The CMRM took the view that the application for the development approvals in cases like the large scale development in Thicket Street fell short of addressing the issue of spatial justice in a manner which would realise the intention of the legislation, and the approval of the application would thus perpetuate racial and class exclusion in the Newlands area.  For this reason, it objected to the granting of development rights, in the context where City of Cape Town does not compel applications to address the issue of inclusionary housing.

The LRC lodged an objection on behalf of the CMRM and argued it in the Tribunal on 17 April 2019.  The objection stated that the application for approval of the Thicket Street development showed no evidence that the issue of spatial justice – as contained in SPLUMA – had been considered.   The objection was dismissed, not because the arguments raised were faulty, but because the Tribunal did not consider itself to be in a position to ensure compliance with SPLUMA in the absence of a municipal framework to give effect to this aspect of the Act. It stated that:

“7.1.14. Notwithstanding the principles contained in SPLUMA, the MPT is not in a position to delay decision-making in the absence of an appropriate Council policy framework and an agreed upon set of criteria and mechanisms to guide the implementation of inclusionary housing in private developments”

The CMRM then appealed this decision. It argued that the planning tribunals established by the City of Cape Town are mandated in terms of the legislation to base their decisions regarding land development applications on the new land use planning regime which seeks to move away from the spatial patterns established under apartheid, provide social redress, and actively respond to current development challenges.  Therefore, the appeal argued, it was imperative that the Tribunal apply its mind to both the needs of the community as well as those of developers when deciding applications, and to have regard to municipal policies as well as the intentions of the CTSDF.  The CMRM argued that despite bringing to the attention of the Tribunal their historical challenges based on forced removals and the SPLUMA principles aimed at redress, the Tribunal chose not to apply its mind to the principle of spatial redress.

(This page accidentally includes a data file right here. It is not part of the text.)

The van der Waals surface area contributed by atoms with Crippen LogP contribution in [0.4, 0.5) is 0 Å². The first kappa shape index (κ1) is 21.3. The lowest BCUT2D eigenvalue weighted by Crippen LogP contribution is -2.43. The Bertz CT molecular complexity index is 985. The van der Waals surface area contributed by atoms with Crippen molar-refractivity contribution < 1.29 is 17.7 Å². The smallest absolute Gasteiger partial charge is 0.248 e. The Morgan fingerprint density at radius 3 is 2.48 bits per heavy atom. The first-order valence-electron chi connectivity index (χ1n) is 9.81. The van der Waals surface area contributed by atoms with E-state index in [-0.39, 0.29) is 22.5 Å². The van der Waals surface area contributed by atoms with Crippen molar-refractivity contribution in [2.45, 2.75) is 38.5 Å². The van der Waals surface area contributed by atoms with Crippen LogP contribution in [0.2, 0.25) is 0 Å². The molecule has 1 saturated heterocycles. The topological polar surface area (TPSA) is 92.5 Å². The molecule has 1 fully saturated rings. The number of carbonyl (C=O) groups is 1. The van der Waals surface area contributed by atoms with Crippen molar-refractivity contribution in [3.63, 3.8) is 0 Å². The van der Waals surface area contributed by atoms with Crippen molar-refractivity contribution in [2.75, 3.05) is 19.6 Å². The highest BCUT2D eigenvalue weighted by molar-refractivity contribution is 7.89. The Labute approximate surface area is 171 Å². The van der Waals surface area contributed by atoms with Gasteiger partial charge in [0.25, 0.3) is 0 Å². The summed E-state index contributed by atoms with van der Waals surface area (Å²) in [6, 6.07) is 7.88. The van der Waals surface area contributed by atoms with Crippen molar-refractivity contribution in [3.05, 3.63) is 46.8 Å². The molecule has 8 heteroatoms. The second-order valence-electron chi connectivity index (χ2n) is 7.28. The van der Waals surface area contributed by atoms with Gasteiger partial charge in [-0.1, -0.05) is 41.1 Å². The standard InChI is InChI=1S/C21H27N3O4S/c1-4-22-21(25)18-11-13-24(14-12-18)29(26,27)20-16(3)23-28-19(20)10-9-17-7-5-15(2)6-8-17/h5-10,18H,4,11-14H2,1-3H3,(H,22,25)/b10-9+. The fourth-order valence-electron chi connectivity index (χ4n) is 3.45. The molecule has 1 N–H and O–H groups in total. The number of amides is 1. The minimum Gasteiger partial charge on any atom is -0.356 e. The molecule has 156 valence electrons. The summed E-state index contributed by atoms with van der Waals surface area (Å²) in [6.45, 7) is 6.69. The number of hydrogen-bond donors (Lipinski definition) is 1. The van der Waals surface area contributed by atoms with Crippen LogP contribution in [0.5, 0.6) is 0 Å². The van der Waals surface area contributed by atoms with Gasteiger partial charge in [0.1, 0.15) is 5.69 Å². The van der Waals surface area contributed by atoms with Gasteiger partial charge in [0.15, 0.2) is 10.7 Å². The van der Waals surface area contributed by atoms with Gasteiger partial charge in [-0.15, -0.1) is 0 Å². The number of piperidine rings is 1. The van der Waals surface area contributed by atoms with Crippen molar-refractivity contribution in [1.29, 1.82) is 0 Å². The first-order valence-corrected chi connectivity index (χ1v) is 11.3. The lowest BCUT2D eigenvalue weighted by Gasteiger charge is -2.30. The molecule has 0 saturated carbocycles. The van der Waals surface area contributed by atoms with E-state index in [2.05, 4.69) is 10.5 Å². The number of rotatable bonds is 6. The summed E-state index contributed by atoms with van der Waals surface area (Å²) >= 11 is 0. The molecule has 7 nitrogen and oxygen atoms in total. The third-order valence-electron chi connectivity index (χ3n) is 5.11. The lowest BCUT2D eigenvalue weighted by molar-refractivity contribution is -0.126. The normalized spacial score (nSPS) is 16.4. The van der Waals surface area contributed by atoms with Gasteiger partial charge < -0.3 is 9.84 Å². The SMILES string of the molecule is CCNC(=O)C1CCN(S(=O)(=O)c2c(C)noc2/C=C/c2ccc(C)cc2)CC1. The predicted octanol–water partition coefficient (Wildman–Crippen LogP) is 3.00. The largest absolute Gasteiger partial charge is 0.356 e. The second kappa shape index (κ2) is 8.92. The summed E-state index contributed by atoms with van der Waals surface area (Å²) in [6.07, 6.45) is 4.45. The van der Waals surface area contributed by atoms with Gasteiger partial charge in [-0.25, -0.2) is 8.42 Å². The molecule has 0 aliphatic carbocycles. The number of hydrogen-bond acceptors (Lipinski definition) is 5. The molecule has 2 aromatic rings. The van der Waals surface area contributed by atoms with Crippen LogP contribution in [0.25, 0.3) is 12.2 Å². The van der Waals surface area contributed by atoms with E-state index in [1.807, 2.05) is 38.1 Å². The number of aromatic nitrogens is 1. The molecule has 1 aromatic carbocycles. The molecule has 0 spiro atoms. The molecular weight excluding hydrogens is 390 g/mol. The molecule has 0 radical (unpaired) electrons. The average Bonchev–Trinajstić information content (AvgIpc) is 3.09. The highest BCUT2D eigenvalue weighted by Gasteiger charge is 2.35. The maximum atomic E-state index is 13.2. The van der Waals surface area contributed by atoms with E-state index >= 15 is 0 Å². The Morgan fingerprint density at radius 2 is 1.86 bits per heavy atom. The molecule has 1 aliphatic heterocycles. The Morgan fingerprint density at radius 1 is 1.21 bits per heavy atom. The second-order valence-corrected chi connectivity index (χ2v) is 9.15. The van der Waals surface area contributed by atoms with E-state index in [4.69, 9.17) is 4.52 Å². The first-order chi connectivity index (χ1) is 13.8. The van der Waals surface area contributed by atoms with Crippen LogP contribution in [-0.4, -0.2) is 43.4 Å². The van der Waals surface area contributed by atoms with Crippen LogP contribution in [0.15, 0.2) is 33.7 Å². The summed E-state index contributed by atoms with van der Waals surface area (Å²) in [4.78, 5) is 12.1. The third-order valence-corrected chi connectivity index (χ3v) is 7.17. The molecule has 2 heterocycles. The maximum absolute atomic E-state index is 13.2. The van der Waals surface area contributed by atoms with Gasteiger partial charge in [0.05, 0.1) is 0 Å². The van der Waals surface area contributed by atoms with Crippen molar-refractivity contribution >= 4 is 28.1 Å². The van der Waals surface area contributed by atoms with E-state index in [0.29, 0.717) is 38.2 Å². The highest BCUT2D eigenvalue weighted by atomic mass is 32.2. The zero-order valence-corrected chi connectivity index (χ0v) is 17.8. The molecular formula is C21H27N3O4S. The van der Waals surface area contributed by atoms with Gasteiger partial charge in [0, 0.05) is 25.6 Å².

The CMRM argued that the Tribunal cannot legitimately use the City’s failure to provide guidance on the implementation of SPLUMA as a justification for not applying its mind to whether the development meets the requirements of the principle of spatial redress contained in the Act.  If this were permissible the City by its own failure to regulate, or failure to develop implementing policy would be able to avoid complying with national legislation.  In effect the Tribunal had failed to comply with a mandatory requirement of legislation governing its decision-making.

However, the appeal, like the objection, was dismissed in November 2019.  The appeal decision reiterated the reason for dismissing the objection given by the Tribunal, that “notwithstanding the principles contained in SPLUMA, the MPT is not in a position to delay decision-making in the absence of an appropriate Council policy framework and an agreed upon set of criteria and mechanisms to guide the implementation of inclusionary housing in private developments.”